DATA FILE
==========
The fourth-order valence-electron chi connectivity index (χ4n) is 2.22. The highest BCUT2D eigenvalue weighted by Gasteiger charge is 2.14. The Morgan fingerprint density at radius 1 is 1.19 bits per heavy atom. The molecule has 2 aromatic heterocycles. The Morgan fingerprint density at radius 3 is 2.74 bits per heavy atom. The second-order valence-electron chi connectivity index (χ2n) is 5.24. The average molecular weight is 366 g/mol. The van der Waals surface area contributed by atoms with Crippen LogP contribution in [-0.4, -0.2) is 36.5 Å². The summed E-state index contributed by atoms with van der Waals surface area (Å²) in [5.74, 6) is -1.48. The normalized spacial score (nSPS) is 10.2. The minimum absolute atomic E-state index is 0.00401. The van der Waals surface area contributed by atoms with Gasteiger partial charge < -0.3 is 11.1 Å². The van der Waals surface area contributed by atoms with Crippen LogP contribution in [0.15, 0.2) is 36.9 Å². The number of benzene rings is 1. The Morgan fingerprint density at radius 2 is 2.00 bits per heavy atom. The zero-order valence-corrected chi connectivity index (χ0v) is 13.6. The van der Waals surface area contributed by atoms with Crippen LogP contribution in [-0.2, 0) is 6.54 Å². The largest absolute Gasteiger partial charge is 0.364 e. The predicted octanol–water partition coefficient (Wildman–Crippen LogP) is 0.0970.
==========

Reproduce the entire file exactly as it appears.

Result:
The fourth-order valence-electron chi connectivity index (χ4n) is 2.22. The highest BCUT2D eigenvalue weighted by Gasteiger charge is 2.14. The Morgan fingerprint density at radius 1 is 1.19 bits per heavy atom. The molecule has 2 aromatic heterocycles. The Morgan fingerprint density at radius 3 is 2.74 bits per heavy atom. The second-order valence-electron chi connectivity index (χ2n) is 5.24. The average molecular weight is 366 g/mol. The van der Waals surface area contributed by atoms with Crippen LogP contribution in [-0.4, -0.2) is 36.5 Å². The summed E-state index contributed by atoms with van der Waals surface area (Å²) in [5.74, 6) is -1.48. The normalized spacial score (nSPS) is 10.2. The minimum absolute atomic E-state index is 0.00401. The van der Waals surface area contributed by atoms with Gasteiger partial charge < -0.3 is 11.1 Å². The van der Waals surface area contributed by atoms with Crippen LogP contribution in [0.15, 0.2) is 36.9 Å². The number of benzene rings is 1. The Morgan fingerprint density at radius 2 is 2.00 bits per heavy atom. The zero-order valence-corrected chi connectivity index (χ0v) is 13.6. The van der Waals surface area contributed by atoms with Crippen LogP contribution in [-0.2, 0) is 6.54 Å². The largest absolute Gasteiger partial charge is 0.364 e. The predicted octanol–water partition coefficient (Wildman–Crippen LogP) is 0.0970.